Chapter- 4: Learning Process After reading this chapter, you should be able to: • Appreciate learning process • The basic concept of learning • Know principles and doctrines of learning • Theories of learning • Learning curve and virtuous learning circle Introduction Learning is a relatively permanent change in behavioural potentiality that occurs as a result of reinforced practice. Learning is indexed by a change in behaviour which must be translated into observable behaviour. After learning, learners are capable of performing something which they could not do earlier. It is neither transitory nor fixed. The change in behaviour need not occur immediately following the learning experience.
Constructivism is against the banking of knowledge in which children are banks where coins of knowledge are put in and expected to be returned the same way. This leads to rote learning and surface level understanding of a concept. Constructivism trains children to find solutions to problems that act as an impediment to achieving a goal. Children need to develop the ability to absorb information from multiple sources and then use reasoning to come to their own conclusions. This is called intellectual
INTRODUCTION Learning is an everyday activity for every human being regardless of their age. Knowingly or unknowingly everybody do learn every day. Learning then can be classified into everyday life and educational learning. Educational learning is also now available to almost everyone. This includes learning by going to school or any other place and also learning something educational in any other way too.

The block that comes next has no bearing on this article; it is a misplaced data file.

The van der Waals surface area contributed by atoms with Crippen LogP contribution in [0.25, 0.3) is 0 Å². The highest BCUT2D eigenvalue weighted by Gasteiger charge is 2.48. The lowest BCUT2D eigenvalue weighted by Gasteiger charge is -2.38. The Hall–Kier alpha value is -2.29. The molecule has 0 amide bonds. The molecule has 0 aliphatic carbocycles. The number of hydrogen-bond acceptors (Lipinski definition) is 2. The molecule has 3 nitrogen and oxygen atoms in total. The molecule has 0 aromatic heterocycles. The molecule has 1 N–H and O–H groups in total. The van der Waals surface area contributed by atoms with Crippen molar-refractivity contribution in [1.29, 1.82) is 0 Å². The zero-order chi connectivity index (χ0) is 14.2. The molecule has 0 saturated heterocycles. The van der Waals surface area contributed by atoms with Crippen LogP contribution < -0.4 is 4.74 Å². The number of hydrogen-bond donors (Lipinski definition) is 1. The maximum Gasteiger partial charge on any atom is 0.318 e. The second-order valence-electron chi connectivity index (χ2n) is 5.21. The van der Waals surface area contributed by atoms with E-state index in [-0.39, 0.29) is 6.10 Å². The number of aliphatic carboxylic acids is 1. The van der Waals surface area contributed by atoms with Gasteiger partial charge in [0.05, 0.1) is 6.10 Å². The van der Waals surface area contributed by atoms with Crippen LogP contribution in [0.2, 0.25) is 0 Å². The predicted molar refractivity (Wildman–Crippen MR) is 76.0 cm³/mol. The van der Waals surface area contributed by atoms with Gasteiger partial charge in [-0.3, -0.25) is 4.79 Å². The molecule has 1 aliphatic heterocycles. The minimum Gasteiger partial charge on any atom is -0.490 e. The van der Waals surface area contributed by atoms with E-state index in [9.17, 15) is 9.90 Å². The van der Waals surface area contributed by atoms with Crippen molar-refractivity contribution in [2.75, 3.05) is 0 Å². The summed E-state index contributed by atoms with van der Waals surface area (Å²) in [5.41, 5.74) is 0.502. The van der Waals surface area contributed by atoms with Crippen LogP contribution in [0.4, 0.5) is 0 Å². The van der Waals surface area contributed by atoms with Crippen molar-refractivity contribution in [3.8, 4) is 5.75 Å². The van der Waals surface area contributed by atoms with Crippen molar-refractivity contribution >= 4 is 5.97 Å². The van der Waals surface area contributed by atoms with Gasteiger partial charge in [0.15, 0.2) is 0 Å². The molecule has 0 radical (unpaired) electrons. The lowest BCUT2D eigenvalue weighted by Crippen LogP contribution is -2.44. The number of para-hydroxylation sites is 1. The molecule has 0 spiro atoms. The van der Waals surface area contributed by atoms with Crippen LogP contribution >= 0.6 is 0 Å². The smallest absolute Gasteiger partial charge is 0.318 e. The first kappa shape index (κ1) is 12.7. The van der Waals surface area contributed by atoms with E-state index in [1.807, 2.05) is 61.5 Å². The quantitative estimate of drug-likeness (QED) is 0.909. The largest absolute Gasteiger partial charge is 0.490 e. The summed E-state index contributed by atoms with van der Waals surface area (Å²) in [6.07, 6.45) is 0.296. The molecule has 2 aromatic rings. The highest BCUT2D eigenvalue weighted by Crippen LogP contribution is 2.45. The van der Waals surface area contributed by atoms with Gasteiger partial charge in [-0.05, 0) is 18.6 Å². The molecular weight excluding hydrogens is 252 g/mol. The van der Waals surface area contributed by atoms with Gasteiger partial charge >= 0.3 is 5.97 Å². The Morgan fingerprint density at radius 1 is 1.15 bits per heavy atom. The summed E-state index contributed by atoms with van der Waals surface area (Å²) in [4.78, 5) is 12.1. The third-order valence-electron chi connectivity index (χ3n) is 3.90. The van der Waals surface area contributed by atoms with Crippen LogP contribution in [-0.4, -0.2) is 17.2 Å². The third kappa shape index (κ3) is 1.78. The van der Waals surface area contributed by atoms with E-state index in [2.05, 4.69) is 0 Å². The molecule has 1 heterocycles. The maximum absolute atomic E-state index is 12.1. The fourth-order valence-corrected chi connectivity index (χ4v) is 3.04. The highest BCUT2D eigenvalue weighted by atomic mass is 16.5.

This type of work can be problem solving or investigational work which can be carried out by students individually or can be carried out collaboratively (Kyriacou, 2007). Active learning requires students to do meaningful learning activities and think about what they are doing *REF PRINCE*. Active learning is often contrasted to the traditional lessons, often referred to by teachers as ‘chalk and talk’ where students passively receive information from the teacher. A study was carried out by Benware & Deci (1984), to test whether students who learned through active learning would be more motivated than those who learned through passive learning. Results of this study showed that… .
7) Active learning is "a method of learning in which students are actively or experientially involved in the learning process and where there are different levels of active learning, depending on student involvement. "(Weltman, p. 8) It is a model of instruction that focuses the responsibility of learning on learners. It was popularized in the 1990s by its appearance on the Association for the Study of Higher Education (ASHE) report (Bonwell & Eison 1991). In this report they discuss a variety of methodologies for promoting "active learning". They cite literature that indicates that to learn, students must do more than just listen: They must read, write, discuss, or be engaged in solving problems.